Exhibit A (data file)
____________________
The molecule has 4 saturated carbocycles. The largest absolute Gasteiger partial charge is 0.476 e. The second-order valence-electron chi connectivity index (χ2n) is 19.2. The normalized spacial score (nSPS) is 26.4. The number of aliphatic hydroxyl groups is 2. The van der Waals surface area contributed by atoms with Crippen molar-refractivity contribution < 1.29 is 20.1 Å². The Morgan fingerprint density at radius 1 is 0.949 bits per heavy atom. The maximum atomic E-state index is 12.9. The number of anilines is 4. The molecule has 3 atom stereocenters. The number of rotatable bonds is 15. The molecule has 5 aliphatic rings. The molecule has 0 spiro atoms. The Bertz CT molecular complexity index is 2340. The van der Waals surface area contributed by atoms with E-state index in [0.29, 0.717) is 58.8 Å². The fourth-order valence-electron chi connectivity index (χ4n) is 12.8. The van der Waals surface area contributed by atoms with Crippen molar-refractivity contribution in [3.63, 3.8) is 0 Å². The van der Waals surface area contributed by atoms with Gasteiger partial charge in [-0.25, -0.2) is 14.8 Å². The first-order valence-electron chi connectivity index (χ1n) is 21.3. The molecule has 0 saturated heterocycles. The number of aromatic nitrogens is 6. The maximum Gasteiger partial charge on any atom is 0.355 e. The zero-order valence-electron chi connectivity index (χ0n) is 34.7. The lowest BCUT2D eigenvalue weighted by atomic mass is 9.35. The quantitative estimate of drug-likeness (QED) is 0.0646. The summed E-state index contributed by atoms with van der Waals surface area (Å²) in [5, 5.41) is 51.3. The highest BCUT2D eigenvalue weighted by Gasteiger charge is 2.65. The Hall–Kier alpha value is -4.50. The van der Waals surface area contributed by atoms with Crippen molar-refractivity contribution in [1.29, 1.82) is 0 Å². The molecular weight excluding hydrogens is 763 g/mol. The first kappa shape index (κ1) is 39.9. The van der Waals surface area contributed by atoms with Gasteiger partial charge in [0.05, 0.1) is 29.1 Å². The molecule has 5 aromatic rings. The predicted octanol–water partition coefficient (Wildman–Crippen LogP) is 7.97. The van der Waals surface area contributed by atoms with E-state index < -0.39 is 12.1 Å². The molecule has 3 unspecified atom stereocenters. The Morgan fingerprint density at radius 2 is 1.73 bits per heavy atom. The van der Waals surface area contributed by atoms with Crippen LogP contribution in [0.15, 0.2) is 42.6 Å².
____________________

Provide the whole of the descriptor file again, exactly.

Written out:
The molecule has 4 saturated carbocycles. The largest absolute Gasteiger partial charge is 0.476 e. The second-order valence-electron chi connectivity index (χ2n) is 19.2. The normalized spacial score (nSPS) is 26.4. The number of aliphatic hydroxyl groups is 2. The van der Waals surface area contributed by atoms with Crippen molar-refractivity contribution < 1.29 is 20.1 Å². The Morgan fingerprint density at radius 1 is 0.949 bits per heavy atom. The maximum atomic E-state index is 12.9. The number of anilines is 4. The molecule has 3 atom stereocenters. The number of rotatable bonds is 15. The molecule has 5 aliphatic rings. The molecule has 0 spiro atoms. The Bertz CT molecular complexity index is 2340. The van der Waals surface area contributed by atoms with E-state index in [0.29, 0.717) is 58.8 Å². The fourth-order valence-electron chi connectivity index (χ4n) is 12.8. The van der Waals surface area contributed by atoms with Crippen molar-refractivity contribution in [3.63, 3.8) is 0 Å². The van der Waals surface area contributed by atoms with Gasteiger partial charge in [-0.25, -0.2) is 14.8 Å². The first-order valence-electron chi connectivity index (χ1n) is 21.3. The molecule has 0 saturated heterocycles. The number of aromatic nitrogens is 6. The maximum Gasteiger partial charge on any atom is 0.355 e. The zero-order valence-electron chi connectivity index (χ0n) is 34.7. The lowest BCUT2D eigenvalue weighted by atomic mass is 9.35. The quantitative estimate of drug-likeness (QED) is 0.0646. The summed E-state index contributed by atoms with van der Waals surface area (Å²) in [5, 5.41) is 51.3. The highest BCUT2D eigenvalue weighted by Gasteiger charge is 2.65. The Hall–Kier alpha value is -4.50. The van der Waals surface area contributed by atoms with Crippen molar-refractivity contribution in [1.29, 1.82) is 0 Å². The molecular weight excluding hydrogens is 763 g/mol. The first kappa shape index (κ1) is 39.9. The van der Waals surface area contributed by atoms with Gasteiger partial charge in [0.05, 0.1) is 29.1 Å². The molecule has 5 aromatic rings. The predicted octanol–water partition coefficient (Wildman–Crippen LogP) is 7.97. The van der Waals surface area contributed by atoms with E-state index < -0.39 is 12.1 Å². The molecule has 3 unspecified atom stereocenters. The Morgan fingerprint density at radius 2 is 1.73 bits per heavy atom. The van der Waals surface area contributed by atoms with Crippen LogP contribution in [0.15, 0.2) is 42.6 Å².